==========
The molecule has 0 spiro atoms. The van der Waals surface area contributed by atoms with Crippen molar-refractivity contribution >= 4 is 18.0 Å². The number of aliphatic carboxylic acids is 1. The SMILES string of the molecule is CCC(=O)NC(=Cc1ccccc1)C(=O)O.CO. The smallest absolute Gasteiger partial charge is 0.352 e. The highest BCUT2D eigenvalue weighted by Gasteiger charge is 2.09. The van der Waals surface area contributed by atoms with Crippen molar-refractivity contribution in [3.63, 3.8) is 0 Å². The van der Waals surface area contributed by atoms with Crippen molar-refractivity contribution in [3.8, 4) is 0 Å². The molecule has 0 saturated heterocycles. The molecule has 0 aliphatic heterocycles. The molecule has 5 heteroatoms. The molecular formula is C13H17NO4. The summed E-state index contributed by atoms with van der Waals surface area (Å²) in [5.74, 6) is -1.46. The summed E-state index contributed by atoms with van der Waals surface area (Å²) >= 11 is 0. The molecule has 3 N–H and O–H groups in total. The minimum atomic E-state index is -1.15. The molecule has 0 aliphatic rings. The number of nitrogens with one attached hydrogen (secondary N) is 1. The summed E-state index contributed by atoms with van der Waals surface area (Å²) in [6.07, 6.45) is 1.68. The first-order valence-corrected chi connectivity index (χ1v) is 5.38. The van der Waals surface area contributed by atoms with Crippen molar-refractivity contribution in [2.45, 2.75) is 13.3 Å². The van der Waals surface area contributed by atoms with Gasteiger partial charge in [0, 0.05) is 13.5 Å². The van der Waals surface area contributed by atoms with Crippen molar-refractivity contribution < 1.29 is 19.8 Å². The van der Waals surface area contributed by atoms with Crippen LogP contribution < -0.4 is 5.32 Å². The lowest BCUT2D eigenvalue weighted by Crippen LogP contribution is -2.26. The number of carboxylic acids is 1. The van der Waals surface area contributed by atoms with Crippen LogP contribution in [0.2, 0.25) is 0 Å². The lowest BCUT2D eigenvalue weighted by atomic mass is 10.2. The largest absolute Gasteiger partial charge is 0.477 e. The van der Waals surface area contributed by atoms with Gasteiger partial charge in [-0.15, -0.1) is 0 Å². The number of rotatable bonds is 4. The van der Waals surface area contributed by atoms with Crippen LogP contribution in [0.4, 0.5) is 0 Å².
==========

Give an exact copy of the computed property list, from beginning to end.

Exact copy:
The molecule has 0 spiro atoms. The van der Waals surface area contributed by atoms with Crippen molar-refractivity contribution >= 4 is 18.0 Å². The number of aliphatic carboxylic acids is 1. The SMILES string of the molecule is CCC(=O)NC(=Cc1ccccc1)C(=O)O.CO. The smallest absolute Gasteiger partial charge is 0.352 e. The highest BCUT2D eigenvalue weighted by Gasteiger charge is 2.09. The van der Waals surface area contributed by atoms with Crippen molar-refractivity contribution in [3.63, 3.8) is 0 Å². The van der Waals surface area contributed by atoms with Crippen molar-refractivity contribution in [3.8, 4) is 0 Å². The molecule has 0 saturated heterocycles. The molecule has 0 aliphatic heterocycles. The molecule has 5 heteroatoms. The molecular formula is C13H17NO4. The summed E-state index contributed by atoms with van der Waals surface area (Å²) in [5.74, 6) is -1.46. The summed E-state index contributed by atoms with van der Waals surface area (Å²) >= 11 is 0. The molecule has 3 N–H and O–H groups in total. The minimum atomic E-state index is -1.15. The molecule has 0 aliphatic rings. The number of nitrogens with one attached hydrogen (secondary N) is 1. The summed E-state index contributed by atoms with van der Waals surface area (Å²) in [6.07, 6.45) is 1.68. The first-order valence-corrected chi connectivity index (χ1v) is 5.38. The van der Waals surface area contributed by atoms with Crippen molar-refractivity contribution in [2.45, 2.75) is 13.3 Å². The van der Waals surface area contributed by atoms with Gasteiger partial charge in [0, 0.05) is 13.5 Å². The van der Waals surface area contributed by atoms with Crippen molar-refractivity contribution < 1.29 is 19.8 Å². The van der Waals surface area contributed by atoms with Crippen LogP contribution < -0.4 is 5.32 Å². The lowest BCUT2D eigenvalue weighted by Crippen LogP contribution is -2.26. The number of carboxylic acids is 1. The van der Waals surface area contributed by atoms with Crippen LogP contribution in [0.2, 0.25) is 0 Å². The lowest BCUT2D eigenvalue weighted by atomic mass is 10.2. The largest absolute Gasteiger partial charge is 0.477 e. The van der Waals surface area contributed by atoms with Gasteiger partial charge in [-0.15, -0.1) is 0 Å². The number of rotatable bonds is 4. The van der Waals surface area contributed by atoms with Crippen LogP contribution in [0.4, 0.5) is 0 Å².